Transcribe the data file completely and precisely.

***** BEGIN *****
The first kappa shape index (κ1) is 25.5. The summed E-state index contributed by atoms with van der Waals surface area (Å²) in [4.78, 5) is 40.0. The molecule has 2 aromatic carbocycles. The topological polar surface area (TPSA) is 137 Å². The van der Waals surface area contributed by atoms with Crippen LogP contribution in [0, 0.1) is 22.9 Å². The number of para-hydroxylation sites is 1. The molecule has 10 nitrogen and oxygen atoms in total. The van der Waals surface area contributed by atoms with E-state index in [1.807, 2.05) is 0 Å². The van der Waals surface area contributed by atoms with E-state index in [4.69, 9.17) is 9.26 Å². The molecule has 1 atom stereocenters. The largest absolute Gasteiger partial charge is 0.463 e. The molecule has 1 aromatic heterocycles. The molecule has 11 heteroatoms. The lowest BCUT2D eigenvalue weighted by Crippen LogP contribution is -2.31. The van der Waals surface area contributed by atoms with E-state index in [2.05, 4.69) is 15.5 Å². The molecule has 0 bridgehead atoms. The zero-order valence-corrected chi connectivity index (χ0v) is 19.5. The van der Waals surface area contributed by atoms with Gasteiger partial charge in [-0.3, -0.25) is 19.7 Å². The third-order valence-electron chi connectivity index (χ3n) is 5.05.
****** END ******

The first kappa shape index (κ1) is 25.5. The summed E-state index contributed by atoms with van der Waals surface area (Å²) in [4.78, 5) is 40.0. The molecule has 2 aromatic carbocycles. The topological polar surface area (TPSA) is 137 Å². The van der Waals surface area contributed by atoms with Crippen LogP contribution in [0, 0.1) is 22.9 Å². The number of para-hydroxylation sites is 1. The molecule has 10 nitrogen and oxygen atoms in total. The van der Waals surface area contributed by atoms with E-state index in [1.807, 2.05) is 0 Å². The van der Waals surface area contributed by atoms with E-state index in [4.69, 9.17) is 9.26 Å². The molecule has 1 atom stereocenters. The largest absolute Gasteiger partial charge is 0.463 e. The molecule has 1 aromatic heterocycles. The molecule has 11 heteroatoms. The lowest BCUT2D eigenvalue weighted by Crippen LogP contribution is -2.31. The van der Waals surface area contributed by atoms with E-state index in [2.05, 4.69) is 15.5 Å². The molecule has 0 bridgehead atoms. The zero-order valence-corrected chi connectivity index (χ0v) is 19.5. The van der Waals surface area contributed by atoms with Gasteiger partial charge in [-0.3, -0.25) is 19.7 Å². The third-order valence-electron chi connectivity index (χ3n) is 5.05.